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Southway Wins USGBC Maryland Wintergreen Award

Posted by on July 19, 2013

BALTIMORE, MARYLAND (January 24, 2013) Southway Builders, Inc. has won a 2012 Wintergreen Award for Private/Commercial Project of the Year. The award is in recognition of the Royal Farms Store #100 at 36 Light Street in downtown Baltimore. The new store replaces the former Burke’s restaurant, which had occupied the space since 1934. Renovating the building was no easy task. Not only does the building sit on the busiest intersection in downtown maximizing community connectivity (5 LEED points) and access to public transportation (6 LEED points) but it’s also wrapped by an existing parking garage under separate ownership. Even though the City approved closing the bus lane and sidewalk on Lombard and half of the sidewalk on Light Street, closures were delayed six weeks due to the first annual Grand Prix resulting in much of the demo taking place during nighttime hours and waste being carried from the building in 5-gallon buckets and removed by pickup trucks.

The 16,200 square foot four-story building also provides three levels of office space above the Royal Farms Store. The project scope included all new windows and storefronts with the addition of three large masonry openings at the retail level. The original first floor deck had multiple elevations to match the exterior grade. As opposed to raising parts of the deck, the entire first floor was replaced and is now one level at grade to the west and accommodated through a few stairs or by ramp at the southeast corner. Many historical details were also taken into consideration during the renovation including replicating the original tin ceiling with new acoustical tiles.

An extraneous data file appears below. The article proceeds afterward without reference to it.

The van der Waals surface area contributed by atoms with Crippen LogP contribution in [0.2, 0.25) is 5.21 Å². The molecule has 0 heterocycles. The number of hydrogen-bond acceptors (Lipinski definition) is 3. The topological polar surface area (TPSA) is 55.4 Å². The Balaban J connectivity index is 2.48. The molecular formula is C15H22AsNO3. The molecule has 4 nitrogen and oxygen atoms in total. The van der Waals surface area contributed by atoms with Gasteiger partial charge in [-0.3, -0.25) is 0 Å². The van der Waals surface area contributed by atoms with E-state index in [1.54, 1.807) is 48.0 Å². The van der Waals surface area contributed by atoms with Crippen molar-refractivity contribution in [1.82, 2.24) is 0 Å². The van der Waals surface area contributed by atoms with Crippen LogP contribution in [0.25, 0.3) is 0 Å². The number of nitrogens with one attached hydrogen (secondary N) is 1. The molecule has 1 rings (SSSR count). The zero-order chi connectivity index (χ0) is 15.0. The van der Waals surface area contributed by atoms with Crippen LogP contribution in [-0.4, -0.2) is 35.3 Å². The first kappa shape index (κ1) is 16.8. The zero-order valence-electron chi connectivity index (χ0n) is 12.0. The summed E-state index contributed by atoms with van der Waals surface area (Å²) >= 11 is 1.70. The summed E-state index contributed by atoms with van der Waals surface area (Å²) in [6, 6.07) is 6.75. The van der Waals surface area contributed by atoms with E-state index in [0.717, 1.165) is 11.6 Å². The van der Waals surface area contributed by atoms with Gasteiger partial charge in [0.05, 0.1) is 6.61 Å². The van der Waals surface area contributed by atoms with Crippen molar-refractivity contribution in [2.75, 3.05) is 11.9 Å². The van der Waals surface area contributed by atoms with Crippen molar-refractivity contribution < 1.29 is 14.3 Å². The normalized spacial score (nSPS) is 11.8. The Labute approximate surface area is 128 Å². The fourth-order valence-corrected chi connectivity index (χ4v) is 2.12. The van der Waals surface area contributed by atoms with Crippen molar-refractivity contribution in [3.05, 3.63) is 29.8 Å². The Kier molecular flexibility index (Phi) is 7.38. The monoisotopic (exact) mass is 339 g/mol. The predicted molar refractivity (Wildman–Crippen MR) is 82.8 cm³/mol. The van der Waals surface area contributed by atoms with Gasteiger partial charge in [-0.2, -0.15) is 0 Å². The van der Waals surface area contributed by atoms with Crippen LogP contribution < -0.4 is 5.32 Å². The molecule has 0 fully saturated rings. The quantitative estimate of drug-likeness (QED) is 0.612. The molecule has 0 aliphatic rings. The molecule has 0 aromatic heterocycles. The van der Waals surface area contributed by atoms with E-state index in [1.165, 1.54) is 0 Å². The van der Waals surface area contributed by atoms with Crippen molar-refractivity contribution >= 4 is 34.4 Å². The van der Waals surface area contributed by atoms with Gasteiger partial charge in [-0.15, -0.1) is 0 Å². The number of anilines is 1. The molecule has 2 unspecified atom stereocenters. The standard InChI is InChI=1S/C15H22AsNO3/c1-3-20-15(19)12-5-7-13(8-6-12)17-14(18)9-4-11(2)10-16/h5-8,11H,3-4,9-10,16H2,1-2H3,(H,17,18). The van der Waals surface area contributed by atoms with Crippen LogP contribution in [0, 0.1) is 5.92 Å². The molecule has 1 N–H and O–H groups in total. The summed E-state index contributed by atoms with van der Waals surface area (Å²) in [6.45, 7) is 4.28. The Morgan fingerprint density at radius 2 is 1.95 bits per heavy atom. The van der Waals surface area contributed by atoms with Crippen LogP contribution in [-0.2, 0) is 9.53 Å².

Urban Site Selection

Even though it deviated from their traditional pad site building model, Royal Farms chose the former Burke’s building based on its urban site. As a result of this central location, the project was able to obtain most of the urban site credits for LEED. Store #100 is the only facility in Royal Farms’ portfolio without parking. And, while the owner had the option to raze the structure and build new, they chose to renovate and reuse over 90% of the existing building, which gave the project 6 LEED points the maximum of 5 for the credit, plus one regional priority credit.

Construction Waste and Material Reuse

Once Royal Farms took ownership of the building, many of the historic and nostalgic items left behind by the former Burke’s restaurant were sold at auction or donated for reuse to companies like Second Chance of Baltimore. Over 75% of demolition and construction waste, or approximately twenty tons of waste, was diverted from landfills. With the reframing of the first floor, over 140 joists were removed and reused off site. Recycled content and regional materials were utilized as appropriate and all finishes were low VOC. Low flow fixtures and LED lighting are used throughout the renovation and a storage tank was installed in the basement to collect used cooking oil, which is recycled by a third party into biodiesel fuel.

Operable Windows and Views

The renovated building also received new retail storefront openings and new windows. Adding new openings at the first floor created a faade in keeping with traditional downtown Baltimore streetscapes with retail at street level. In the three levels of office space above, the 100-year-old single pane windows were replaced with new high efficiency double glazed operable windows, which are not typical in office space but allows users to introduce fresh air in lieu of heating and cooling during certain times of the year. The new first floor fenestrations combined with the large replacement windows on the upper floors provides views in 98% of occupied spaces throughout the building.

Project Team

Owner: Royal Farms

Architect: Peter W. Ratcliffe & Associates

Contractor: Southway Builders, Inc.

*Photo: Michael Dersin Photography